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Liver Biopsy

Last Updated on May 06, 2015
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What is a Liver Biopsy?

A liver biopsy is the collection of liver tissue for the purpose of diagnosing liver disease. This procedure is increasingly common in India due to the high rates of fatty liver disease and chronic viral hepatitis (in some Indian states, the incidence of viral hepatitis infection is 2-12 times higher than in the United States.

Liver Biopsy

Liver Biopsy can be done by:

  • Per-cutaneously through the skin – A needle biopsy can be performed per-cutaneously through the skin into the liver using imaging guidance like ultrasound or CT scan under local anesthesia.
  • Trans-venously - Accessing liver tissue through veins in the liver via the jugular vein.
  • Laproscopic Biopsy - A surgical biopsy can be performed also laparoscopically.
  • Open Surgical Biopsy - During an open surgical procedure. Surgical biopsies can be obtained using a needle (“core” biopsy) or a larger piece (“wedge” biopsy) can be removed.

How is a Liver Biopsy Done?

A liver biopsy procedure can be performed at the patient’s bedside, in the clinic or in the interventional radiology suite under ultrasound or CT guidance. Generally, two to three passes of the biopsy needle are necessary to provide sufficient tissue for the pathologist. Percutaneous biopsy is performed with local anesthetic and sometimes consious sedation. Rarely, general anesthesia is required (for example, infants or young children). A 4-6 hour period of close observation is required after biopsy to ensure the absence of complications. The procedure is usually performed on an outpatient basis.

A surgical biopsy is performed in the operating theater by a surgeon either laparoscopically or as part of an open surgical procedure. The patient is placed under general anesthesia by the anesthesiologist and a temporary breathing tube is inserted for mechanical ventialation while the patient is asleep. A laparoscopic biopsy involves very small incisions, so the recovery time is rapid.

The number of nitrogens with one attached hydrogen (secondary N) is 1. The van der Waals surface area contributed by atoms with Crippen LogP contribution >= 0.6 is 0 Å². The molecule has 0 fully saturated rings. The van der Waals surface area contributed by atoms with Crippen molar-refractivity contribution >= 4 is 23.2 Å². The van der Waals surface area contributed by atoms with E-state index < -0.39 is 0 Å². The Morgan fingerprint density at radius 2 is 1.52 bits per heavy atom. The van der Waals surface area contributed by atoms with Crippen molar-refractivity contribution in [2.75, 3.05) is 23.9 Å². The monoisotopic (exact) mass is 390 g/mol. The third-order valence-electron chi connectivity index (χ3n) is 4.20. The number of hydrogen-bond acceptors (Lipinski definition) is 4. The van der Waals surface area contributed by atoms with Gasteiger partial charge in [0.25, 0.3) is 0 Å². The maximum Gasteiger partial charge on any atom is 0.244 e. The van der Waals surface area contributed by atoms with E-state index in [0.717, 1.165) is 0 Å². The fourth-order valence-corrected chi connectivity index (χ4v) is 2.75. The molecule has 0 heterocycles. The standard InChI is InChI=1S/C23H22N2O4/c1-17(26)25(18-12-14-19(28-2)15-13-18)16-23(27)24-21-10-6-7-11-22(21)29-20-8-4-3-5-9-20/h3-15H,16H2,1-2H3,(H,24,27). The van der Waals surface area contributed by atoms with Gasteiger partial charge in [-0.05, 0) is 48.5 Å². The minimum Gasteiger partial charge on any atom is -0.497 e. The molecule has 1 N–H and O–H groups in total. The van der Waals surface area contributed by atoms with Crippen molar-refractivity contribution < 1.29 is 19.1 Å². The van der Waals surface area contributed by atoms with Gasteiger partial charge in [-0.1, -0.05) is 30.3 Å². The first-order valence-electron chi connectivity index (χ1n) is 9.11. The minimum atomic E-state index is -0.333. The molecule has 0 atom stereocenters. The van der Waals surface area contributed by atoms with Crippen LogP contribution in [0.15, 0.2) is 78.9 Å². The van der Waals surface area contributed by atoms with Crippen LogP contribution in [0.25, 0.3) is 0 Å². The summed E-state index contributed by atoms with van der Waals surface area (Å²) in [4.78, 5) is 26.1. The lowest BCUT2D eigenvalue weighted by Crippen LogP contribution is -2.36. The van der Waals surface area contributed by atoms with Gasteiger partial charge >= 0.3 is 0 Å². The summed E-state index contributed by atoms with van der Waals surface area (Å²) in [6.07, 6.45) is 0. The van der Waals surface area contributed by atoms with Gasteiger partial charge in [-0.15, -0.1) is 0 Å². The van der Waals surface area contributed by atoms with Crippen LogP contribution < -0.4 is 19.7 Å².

Discharge from Hospital

Patients are usually discharged from the hospital after a 24 hour period of observation and they are back to their regular level of activity within a few days. If an open procedure is required, the recovery time will be longer because of the larger incision. Surgical “wedge” biopsies are preferred over needle biopsies because they provide more tissue for pathological diagnosis.

Discharge after Liver Biopsy

Processing of Liver Biopsy Specimen

The biopsy specimen is processed by the pathologist in order to view it microscopically. Overall changes in the normal liver architecture and evidence of inflammation can be seen with normal processing. Special stains can also be employed to diagnose specific illnesses. The pathologists, surgeons and hepatologists review the biopsy results together and decide upon appropriate treatment or additional diagnostic procedures.


Why are Liver Biopsies Performed?

The two most common reasons for liver biopsy are to diagnose a mass or tumor seen on imaging studies and to gauge the severity of tissue injury in diseases such as Hepatitis C Virus infection. Another indication is in diagnosing rejection or infection in patients who have had liver transplants.